MONROE, N.C. -- The Union County District Attorney's Office says 39 cases have been dismissed due to incomplete investigation information by officers from the Monroe Police Department-- information necessary for the DA's office to prosecute cases.
The Monroe Police Department was notified of the news on Tuesday by Union County District Attorney Trey Robison.
Monroe City Manager John D'Agostino said "the inaction of officers to not complete the necessary paperwork needed for the district attorney to prosecute cases was inexcusable".
In a release to media on Thursday, D'Agostino acknowledged there may have been extenuating circumstances in some cases, and said interim Monroe Police Chief Bryan Gilliard had already implemented changes in both the structure and computer case tracking system that will allow officers to better monitor cases.
"We are going to work very closely with the District Attorney’s Office in a way that will result in a better delivery of justice because that is what Monroe tax-payers deserve,” D’Agostino said, “After speaking with Mr. Robison, it appears this negligence of duties is not a new issue and with a new city manager and new interim police chief, I assured him it will be rectified.”
An internal investigation is underway within the Monroe Police Department to determine which officers are responsible for the dismissed cases. Appropriate disciplinary action will be taken, Chief Gilliard promised.
DA Robison says the majority of the cases dismissed involved some type of financial fraud, or were drug related. He also noted that none of the dismissed cases resulted in the release of any suspects from police custody.
The Union County District Attorney's Office released this statement:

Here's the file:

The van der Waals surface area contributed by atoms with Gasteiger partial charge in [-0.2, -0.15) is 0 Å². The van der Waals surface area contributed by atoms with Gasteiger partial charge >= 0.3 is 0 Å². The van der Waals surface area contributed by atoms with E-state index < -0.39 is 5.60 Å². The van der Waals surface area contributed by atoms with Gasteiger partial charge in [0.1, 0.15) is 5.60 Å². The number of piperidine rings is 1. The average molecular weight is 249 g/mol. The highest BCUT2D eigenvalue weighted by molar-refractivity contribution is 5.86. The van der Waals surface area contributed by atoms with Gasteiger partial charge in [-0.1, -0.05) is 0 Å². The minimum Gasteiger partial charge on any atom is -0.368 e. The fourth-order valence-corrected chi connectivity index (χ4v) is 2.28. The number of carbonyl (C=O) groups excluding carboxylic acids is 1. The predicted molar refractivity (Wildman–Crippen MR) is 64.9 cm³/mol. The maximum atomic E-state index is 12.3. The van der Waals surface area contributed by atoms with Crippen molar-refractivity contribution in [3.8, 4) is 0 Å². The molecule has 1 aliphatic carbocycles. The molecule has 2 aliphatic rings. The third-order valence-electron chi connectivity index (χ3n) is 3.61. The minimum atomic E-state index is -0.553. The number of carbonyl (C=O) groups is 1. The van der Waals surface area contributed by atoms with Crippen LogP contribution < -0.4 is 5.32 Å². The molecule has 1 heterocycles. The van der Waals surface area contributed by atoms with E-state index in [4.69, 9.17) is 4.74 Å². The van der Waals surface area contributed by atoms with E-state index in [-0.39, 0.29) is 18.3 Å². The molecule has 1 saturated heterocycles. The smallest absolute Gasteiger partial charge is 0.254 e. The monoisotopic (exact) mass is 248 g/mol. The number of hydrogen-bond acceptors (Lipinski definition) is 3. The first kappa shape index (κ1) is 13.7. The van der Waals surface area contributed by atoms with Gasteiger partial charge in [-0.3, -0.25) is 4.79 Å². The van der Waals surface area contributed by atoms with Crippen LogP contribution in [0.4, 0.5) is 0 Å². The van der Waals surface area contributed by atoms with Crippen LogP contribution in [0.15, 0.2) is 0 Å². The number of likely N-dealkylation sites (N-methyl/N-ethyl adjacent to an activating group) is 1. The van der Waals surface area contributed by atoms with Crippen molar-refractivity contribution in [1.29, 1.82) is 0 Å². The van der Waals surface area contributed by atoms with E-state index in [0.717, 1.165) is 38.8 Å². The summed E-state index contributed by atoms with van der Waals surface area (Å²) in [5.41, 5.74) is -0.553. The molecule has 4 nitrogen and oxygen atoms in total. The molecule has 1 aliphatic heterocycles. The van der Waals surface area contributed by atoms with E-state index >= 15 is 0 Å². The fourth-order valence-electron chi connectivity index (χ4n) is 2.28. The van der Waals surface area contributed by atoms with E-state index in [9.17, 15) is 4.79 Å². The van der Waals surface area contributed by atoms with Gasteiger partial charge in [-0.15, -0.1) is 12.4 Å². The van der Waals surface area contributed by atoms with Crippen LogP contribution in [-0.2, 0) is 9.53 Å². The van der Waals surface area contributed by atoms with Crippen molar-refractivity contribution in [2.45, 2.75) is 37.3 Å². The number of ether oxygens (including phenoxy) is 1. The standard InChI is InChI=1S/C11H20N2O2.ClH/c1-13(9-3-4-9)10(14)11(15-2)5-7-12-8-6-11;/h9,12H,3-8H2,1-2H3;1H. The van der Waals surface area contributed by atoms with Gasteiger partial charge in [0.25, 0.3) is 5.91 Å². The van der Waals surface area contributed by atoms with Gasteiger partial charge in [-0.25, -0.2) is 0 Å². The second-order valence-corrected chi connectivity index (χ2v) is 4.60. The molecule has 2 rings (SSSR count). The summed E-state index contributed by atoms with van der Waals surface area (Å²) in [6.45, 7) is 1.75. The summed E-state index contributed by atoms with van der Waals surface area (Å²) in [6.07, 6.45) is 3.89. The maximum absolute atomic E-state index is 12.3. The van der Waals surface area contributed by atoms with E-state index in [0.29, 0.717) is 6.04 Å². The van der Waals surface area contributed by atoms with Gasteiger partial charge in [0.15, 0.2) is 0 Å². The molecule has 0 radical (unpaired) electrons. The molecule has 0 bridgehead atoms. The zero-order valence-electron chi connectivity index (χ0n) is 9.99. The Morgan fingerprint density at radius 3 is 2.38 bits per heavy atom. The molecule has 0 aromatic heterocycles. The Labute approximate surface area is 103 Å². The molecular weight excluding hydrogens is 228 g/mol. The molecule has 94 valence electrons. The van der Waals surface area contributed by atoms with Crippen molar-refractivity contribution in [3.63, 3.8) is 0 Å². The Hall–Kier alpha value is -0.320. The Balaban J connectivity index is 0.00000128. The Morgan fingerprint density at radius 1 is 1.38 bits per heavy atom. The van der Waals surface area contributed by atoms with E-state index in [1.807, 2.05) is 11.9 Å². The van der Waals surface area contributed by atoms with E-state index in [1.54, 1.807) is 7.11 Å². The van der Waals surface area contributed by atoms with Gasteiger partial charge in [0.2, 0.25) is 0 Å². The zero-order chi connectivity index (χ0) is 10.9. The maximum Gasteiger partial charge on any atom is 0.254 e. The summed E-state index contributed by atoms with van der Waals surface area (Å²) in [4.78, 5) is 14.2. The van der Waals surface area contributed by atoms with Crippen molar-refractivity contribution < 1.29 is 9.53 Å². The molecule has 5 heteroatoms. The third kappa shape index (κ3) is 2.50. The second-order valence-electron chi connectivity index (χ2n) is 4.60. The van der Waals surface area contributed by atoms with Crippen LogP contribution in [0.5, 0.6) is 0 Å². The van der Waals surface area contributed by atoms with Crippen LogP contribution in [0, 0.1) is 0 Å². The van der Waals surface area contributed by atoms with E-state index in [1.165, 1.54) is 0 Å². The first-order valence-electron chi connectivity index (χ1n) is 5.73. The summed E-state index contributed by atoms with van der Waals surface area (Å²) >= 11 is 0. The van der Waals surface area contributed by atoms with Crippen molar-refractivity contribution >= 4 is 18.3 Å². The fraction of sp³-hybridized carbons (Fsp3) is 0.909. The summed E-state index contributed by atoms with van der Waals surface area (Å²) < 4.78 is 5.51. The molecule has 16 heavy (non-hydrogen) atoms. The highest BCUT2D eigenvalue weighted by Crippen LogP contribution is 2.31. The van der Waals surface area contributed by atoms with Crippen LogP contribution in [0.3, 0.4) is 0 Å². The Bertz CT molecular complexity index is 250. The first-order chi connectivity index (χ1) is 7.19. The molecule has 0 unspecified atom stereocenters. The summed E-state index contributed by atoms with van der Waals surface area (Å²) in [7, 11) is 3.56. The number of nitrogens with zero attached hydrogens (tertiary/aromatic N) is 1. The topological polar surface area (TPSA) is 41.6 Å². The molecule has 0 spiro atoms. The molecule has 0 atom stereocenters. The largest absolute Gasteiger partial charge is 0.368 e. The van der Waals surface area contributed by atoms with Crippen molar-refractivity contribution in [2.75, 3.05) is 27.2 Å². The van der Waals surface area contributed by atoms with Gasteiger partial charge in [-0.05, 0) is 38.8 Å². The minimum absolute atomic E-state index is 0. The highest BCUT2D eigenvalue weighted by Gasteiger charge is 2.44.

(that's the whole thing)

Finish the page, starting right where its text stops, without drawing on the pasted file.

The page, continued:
All felony charges in North Carolina require a true bill of indictment from the grand jury before the case may be prosecuted. In order for felony cases to be sent to the grand jury for indictment, the charging officer must have turned over a copy of his/her case file to the District Attorney’s Office to be reviewed by an Assistant District Attorney. If that Assistant District Attorney deems that there is probable cause for the defendant to be prosecuted, he/she will draft an indictment and submit it to the grand jury. The grand jury evaluates the indictment and determines whether probable cause exists to prosecute the case in superior court. Without the case file, there can be no true bill of indictment and no felony prosecution.
The Union County District Attorney’s Office recently dismissed a group of cases that were lacking the necessary paperwork to proceed with prosecution.
The cases that were dismissed were indentified during a routine audit of unindicted felony charges. Each of the cases was missing some or all of the paperwork necessary to seek an indictment. No defendant was released from jail as a result of the dismissals. As legal jeopardy has not attached to any of the dismissed cases, the possibility exists that they can be indicted and prosecuted in the future, depending on the case and the circumstances.
“There were no considerations at work here other than the interests of justice and due process of law,” Robison said.